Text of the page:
Games » Seattle MarinersApr14
How rain speeds up a game
The forecast was for houses landing on witches, the chances of rain were about 115% and nobody was sure the ballgame would be started, much less played. Once it did start on time, the race was on. The plan was to grab a lead and then play as fast as possible, hoping to get five innings completed before Noah started building an ark in Lot M.
On the other hand, if the other team grabs the lead, you then want to play as slow as you can, hoping the weather wipes the game out.
The Royals grabbed the lead, so they were the ones playing fast. Bruce Chen was working quickly and that helped the defense. It kept them on their toes, knowing the ball was going to be put in play shortly. Brayan Pena (and when a pitcher throws well, always remember the catcher - the pitcher had a partner) talked about how good defense and good pitching reinforce one another. The pitcher works quick, throws strikes and the defense makes plays and convinces the pitcher he doesn’t have to be perfect to win.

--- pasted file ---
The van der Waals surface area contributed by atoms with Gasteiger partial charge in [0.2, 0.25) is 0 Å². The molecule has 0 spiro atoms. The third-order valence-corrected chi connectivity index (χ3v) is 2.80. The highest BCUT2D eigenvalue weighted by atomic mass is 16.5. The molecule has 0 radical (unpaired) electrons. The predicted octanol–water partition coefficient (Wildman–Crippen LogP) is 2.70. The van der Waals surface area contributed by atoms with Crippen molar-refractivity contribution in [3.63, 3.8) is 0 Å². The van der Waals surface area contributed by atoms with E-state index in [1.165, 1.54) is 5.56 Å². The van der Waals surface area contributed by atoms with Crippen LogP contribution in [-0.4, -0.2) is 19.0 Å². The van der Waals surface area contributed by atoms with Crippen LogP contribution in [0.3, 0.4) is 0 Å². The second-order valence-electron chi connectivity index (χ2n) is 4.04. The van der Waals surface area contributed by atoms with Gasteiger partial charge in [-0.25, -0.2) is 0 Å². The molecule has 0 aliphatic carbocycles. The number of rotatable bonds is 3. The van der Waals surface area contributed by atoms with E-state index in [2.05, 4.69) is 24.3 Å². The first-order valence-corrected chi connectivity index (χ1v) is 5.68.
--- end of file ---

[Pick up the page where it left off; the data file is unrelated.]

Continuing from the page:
Ned Yost said he managed the 3rd inning like the 7th, using Chris Getz to bunt once Alcides Escobar led off the inning with a single. Melky Cabrera hit a ball so hard to Ichiro Suzuki that Alcides could only advance to third and then Alex Gordon followed up with a double, scoring both of them. After that it was play fast and hope you made it through the 5th with a lead.
The Royals did.
Bruce Alrighty (Does this joke work even though Bruce is left-handed?)
Before the game, Ned Yost told us that if Bruce Chen kept the ball down, threw strikes, worked both sides of the plate and changed speeds, he’d be successful. Of course if Lady Gaga kept the ball down, threw strikes, worked both sides of the plate and changed speeds she’d be successful - and look fabulous doing it.
Bruce must’ve done all four in this game. Eight innings, one walk, one unearned run. I love watching Bruce work, it’s a pitching clinic. Last season I said he was all smoke and mirrors without the smoke. It’s like watching a guy enjoy a cigarette while sitting in a bathtub of gasoline. You can’t believe he’s going to get away with it, until he does.